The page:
- resist being melodramatic (have the confidence that your writing is good enough to convey the research in an accurate, yet entertaining, way)
- shun a supercilious or self-righteous tone (are you making references to your being a scientist and how virtuous you are? If your article is good, we will know how your research is benefiting society and why).
Know your tools
Finally, and perhaps most crucially, do not neglect one of the most basic rules of style, which is to make sure you know how to use your tools. Know the importance of:
- language – the flow of words and sentences, and the way you can use a black and white page to conjure up colourful ideas in a reader’s mind
- grammar and punctuation – they’re the heart of the craft.
Don’t make mistakes, because the reader may think you can’t use your tools, and not trust your finished product. Watch your commas. Understand the way sentences are constructed. Read a grammar book.
Break the rules
The last rule is very simple. You may break any of the rules mentioned here, although it helps to have understood them first. “It’s not wise to violate rules until you know how to observe them,” said T. S. Eliot. But when you know the rules, you can flout any convention and be as original and as crazy as you like.
You can take the words and use them as you would chemicals in a scientific experiment – mix them together and analyse the reaction. That is the beauty, the fun and the liberty of writing.
Read judges’ feedback on previous entries to the Max Perutz Science Writing Award
Most of the articles submitted made good attempts at drawing the reader in with attention-grabbing first paragraphs. This is important because if you can’t get the reader’s attention in the first place, they won’t continue to read about why your research is important.
However, some articles failed to keep up with the tone they had introduced in the first paragraph, slipping back into using jargon or the kinds of phrases that you often find in scientific writing: ‘signalling pathways’, ‘receptors’, ‘patient outcomes’ etc. These are not phrases that are used in everyday language, so shouldn’t be used without explanation.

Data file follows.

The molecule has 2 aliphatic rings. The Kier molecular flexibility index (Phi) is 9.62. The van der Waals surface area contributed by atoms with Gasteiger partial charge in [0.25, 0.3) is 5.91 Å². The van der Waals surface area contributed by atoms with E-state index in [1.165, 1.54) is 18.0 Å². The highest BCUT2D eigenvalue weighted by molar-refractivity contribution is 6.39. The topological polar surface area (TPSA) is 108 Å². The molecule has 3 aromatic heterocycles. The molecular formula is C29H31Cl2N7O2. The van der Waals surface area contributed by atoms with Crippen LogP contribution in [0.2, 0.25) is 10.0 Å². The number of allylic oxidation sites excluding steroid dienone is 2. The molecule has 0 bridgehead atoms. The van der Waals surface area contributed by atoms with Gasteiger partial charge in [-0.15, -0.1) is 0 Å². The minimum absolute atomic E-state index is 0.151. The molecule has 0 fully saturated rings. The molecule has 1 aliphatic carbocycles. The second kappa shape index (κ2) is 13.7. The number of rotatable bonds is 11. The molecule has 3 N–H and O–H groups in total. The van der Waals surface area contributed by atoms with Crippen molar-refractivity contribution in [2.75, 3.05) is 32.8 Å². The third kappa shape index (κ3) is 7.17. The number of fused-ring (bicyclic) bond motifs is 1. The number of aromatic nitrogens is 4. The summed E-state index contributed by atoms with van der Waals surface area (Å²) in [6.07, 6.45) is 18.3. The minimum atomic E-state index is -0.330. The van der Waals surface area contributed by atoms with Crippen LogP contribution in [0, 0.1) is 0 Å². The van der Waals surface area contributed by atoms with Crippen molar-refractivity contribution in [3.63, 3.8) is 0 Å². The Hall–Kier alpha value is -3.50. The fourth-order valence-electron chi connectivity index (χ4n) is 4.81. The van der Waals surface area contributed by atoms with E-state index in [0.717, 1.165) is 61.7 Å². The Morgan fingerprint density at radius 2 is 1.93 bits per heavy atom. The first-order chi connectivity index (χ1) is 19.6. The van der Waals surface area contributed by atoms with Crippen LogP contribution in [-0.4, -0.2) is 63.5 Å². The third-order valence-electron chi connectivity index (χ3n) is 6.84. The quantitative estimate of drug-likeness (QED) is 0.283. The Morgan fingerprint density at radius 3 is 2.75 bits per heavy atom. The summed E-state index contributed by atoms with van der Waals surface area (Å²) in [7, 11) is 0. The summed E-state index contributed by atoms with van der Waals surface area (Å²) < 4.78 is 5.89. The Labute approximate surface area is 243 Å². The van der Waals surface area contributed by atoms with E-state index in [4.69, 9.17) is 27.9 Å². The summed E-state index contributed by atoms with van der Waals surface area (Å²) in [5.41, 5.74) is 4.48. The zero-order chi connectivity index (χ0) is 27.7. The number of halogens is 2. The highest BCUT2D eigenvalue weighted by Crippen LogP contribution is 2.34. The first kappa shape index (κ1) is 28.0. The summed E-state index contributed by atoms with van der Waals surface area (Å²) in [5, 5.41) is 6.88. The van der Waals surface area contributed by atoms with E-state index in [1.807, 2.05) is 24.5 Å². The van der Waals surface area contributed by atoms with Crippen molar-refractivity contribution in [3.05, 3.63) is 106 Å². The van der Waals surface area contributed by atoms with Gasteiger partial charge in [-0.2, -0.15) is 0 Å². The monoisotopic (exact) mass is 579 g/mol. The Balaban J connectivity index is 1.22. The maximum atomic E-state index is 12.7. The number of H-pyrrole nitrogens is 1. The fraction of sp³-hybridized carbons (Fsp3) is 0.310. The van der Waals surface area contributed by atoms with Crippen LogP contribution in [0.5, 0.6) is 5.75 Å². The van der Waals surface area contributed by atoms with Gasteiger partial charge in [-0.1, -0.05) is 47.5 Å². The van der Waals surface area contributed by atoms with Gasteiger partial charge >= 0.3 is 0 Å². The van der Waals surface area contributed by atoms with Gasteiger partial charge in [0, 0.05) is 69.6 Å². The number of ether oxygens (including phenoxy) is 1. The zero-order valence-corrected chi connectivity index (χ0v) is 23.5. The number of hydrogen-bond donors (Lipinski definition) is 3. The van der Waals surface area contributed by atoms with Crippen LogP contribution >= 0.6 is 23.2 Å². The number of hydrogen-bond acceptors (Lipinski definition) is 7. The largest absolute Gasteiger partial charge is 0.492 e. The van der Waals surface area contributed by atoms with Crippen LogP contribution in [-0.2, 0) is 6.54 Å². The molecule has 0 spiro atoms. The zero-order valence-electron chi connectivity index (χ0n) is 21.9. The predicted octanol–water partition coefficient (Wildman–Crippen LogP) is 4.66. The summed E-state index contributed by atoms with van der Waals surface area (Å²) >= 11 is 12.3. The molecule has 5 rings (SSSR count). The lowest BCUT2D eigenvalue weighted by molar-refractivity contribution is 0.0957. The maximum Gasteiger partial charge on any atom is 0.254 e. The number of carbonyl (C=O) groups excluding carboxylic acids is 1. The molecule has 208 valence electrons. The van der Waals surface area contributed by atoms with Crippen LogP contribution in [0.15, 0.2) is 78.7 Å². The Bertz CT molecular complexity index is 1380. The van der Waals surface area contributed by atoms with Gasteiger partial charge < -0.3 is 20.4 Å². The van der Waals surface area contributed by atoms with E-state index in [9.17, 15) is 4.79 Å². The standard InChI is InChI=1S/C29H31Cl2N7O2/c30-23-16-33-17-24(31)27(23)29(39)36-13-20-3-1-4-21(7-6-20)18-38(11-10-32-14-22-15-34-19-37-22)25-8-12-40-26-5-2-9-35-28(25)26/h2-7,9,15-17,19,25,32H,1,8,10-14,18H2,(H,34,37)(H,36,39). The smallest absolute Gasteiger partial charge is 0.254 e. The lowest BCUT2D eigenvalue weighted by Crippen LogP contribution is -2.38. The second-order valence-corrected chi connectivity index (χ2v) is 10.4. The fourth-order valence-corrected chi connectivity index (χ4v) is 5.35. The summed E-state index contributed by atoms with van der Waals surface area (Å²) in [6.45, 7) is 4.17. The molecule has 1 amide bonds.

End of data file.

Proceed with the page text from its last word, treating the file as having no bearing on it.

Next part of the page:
Metaphors and similes are useful devices for getting complex scientific concepts across, and lots of last year’s entrants used at least one device like this to explain an aspect of their research.
But remember to use metaphors and similes carefully, and make sure they aren’t too specific (you want them to mean the same thing to each of your readers). Think twice about using an extended metaphor throughout an article – in some cases these worked really well, but in others they put people off.
Specifically, you should:
- use the ‘active’ voice (don’t write “I was able to see…” when you could write “I saw…” or “the cells were incubated” when you could write “I incubated the cells”)
- use first names rather than titles to help personalise the research
- only include important and relevant information, as readers are restless and will stop reading if you include information that is important only to fellow scientists
- avoid acronyms if at all possible – even if a protein is known as ABC2D among scientists, it is more appropriate and understandable to use a different name for a more general audience
- use technical terms only sparingly and consistently, and provide explanations if necessary
- be careful with punctuation (only use a semi-colon if you are sure it is appropriate and don’t overuse commas)
- break up your paragraphs, as it’s hard work to read paragraphs of more than, say, 100 words (there’s no hard and fast rule for word count in paragraphs or sentences but if in doubt, put in a break).
Last updated: 6 July 2022